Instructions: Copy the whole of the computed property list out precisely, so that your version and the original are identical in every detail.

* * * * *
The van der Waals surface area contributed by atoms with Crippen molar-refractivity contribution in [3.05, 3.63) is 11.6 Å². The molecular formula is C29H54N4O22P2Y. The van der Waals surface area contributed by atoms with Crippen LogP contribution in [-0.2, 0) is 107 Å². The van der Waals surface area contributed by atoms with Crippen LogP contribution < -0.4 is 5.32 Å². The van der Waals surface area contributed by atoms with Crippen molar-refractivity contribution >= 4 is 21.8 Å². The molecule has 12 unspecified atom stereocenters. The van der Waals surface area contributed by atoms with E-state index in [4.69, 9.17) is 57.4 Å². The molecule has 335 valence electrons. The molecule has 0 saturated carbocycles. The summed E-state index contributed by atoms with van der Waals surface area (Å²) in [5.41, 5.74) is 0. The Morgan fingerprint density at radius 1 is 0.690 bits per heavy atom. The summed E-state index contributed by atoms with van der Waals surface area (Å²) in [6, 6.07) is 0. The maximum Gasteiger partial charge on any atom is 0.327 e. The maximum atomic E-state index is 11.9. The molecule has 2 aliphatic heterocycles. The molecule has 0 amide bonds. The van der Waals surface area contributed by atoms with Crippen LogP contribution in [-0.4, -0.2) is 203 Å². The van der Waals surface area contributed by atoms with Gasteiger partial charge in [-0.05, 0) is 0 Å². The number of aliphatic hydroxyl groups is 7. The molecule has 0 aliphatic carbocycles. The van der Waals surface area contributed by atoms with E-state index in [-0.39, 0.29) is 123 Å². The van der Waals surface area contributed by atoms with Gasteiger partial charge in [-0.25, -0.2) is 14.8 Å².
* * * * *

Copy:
The van der Waals surface area contributed by atoms with Crippen molar-refractivity contribution in [3.05, 3.63) is 11.6 Å². The molecular formula is C29H54N4O22P2Y. The van der Waals surface area contributed by atoms with Crippen LogP contribution in [-0.2, 0) is 107 Å². The van der Waals surface area contributed by atoms with Crippen LogP contribution < -0.4 is 5.32 Å². The van der Waals surface area contributed by atoms with Crippen molar-refractivity contribution >= 4 is 21.8 Å². The molecule has 12 unspecified atom stereocenters. The van der Waals surface area contributed by atoms with E-state index in [4.69, 9.17) is 57.4 Å². The molecule has 335 valence electrons. The molecule has 0 saturated carbocycles. The summed E-state index contributed by atoms with van der Waals surface area (Å²) in [5.41, 5.74) is 0. The Morgan fingerprint density at radius 1 is 0.690 bits per heavy atom. The summed E-state index contributed by atoms with van der Waals surface area (Å²) in [6, 6.07) is 0. The maximum Gasteiger partial charge on any atom is 0.327 e. The maximum atomic E-state index is 11.9. The molecule has 2 aliphatic heterocycles. The molecule has 0 amide bonds. The van der Waals surface area contributed by atoms with Crippen LogP contribution in [-0.4, -0.2) is 203 Å². The van der Waals surface area contributed by atoms with Gasteiger partial charge in [-0.05, 0) is 0 Å². The number of aliphatic hydroxyl groups is 7. The molecule has 0 aliphatic carbocycles. The van der Waals surface area contributed by atoms with E-state index in [-0.39, 0.29) is 123 Å². The van der Waals surface area contributed by atoms with Gasteiger partial charge in [-0.25, -0.2) is 14.8 Å².